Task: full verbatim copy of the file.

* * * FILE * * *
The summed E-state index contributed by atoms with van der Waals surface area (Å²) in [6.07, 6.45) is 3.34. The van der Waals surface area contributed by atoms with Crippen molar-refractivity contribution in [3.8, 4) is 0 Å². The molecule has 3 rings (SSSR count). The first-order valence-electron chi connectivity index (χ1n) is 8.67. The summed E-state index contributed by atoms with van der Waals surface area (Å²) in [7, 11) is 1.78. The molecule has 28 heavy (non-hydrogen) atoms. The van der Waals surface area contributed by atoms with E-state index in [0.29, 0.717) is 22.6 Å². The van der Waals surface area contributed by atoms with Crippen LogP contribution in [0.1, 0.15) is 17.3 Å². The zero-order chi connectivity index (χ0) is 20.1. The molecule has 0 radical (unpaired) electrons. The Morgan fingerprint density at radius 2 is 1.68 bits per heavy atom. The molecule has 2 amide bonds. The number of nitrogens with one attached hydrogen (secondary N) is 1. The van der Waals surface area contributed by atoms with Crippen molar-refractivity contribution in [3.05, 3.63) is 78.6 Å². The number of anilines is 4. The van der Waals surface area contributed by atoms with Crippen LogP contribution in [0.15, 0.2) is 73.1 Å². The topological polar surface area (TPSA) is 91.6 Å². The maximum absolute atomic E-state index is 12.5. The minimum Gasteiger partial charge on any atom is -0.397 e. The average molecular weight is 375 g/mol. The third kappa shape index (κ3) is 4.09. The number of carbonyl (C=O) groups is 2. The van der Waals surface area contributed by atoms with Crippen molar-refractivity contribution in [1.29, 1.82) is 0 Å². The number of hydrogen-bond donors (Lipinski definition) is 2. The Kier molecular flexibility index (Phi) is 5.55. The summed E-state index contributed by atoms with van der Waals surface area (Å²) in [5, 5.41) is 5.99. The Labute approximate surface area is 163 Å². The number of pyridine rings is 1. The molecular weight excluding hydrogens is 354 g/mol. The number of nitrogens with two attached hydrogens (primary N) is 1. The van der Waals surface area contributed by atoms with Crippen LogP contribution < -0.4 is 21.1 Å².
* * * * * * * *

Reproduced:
The summed E-state index contributed by atoms with van der Waals surface area (Å²) in [6.07, 6.45) is 3.34. The van der Waals surface area contributed by atoms with Crippen molar-refractivity contribution in [3.8, 4) is 0 Å². The molecule has 3 rings (SSSR count). The first-order valence-electron chi connectivity index (χ1n) is 8.67. The summed E-state index contributed by atoms with van der Waals surface area (Å²) in [7, 11) is 1.78. The molecule has 28 heavy (non-hydrogen) atoms. The van der Waals surface area contributed by atoms with E-state index in [0.29, 0.717) is 22.6 Å². The van der Waals surface area contributed by atoms with Crippen LogP contribution in [0.1, 0.15) is 17.3 Å². The zero-order chi connectivity index (χ0) is 20.1. The molecule has 0 radical (unpaired) electrons. The Morgan fingerprint density at radius 2 is 1.68 bits per heavy atom. The molecule has 2 amide bonds. The number of nitrogens with one attached hydrogen (secondary N) is 1. The van der Waals surface area contributed by atoms with Crippen molar-refractivity contribution in [3.05, 3.63) is 78.6 Å². The number of anilines is 4. The van der Waals surface area contributed by atoms with Crippen LogP contribution in [0.15, 0.2) is 73.1 Å². The topological polar surface area (TPSA) is 91.6 Å². The maximum absolute atomic E-state index is 12.5. The minimum Gasteiger partial charge on any atom is -0.397 e. The average molecular weight is 375 g/mol. The third kappa shape index (κ3) is 4.09. The number of carbonyl (C=O) groups is 2. The van der Waals surface area contributed by atoms with Crippen molar-refractivity contribution in [1.29, 1.82) is 0 Å². The number of hydrogen-bond donors (Lipinski definition) is 2. The Kier molecular flexibility index (Phi) is 5.55. The summed E-state index contributed by atoms with van der Waals surface area (Å²) in [5, 5.41) is 5.99. The Labute approximate surface area is 163 Å². The number of pyridine rings is 1. The molecular weight excluding hydrogens is 354 g/mol. The number of nitrogens with two attached hydrogens (primary N) is 1. The van der Waals surface area contributed by atoms with Crippen LogP contribution < -0.4 is 21.1 Å².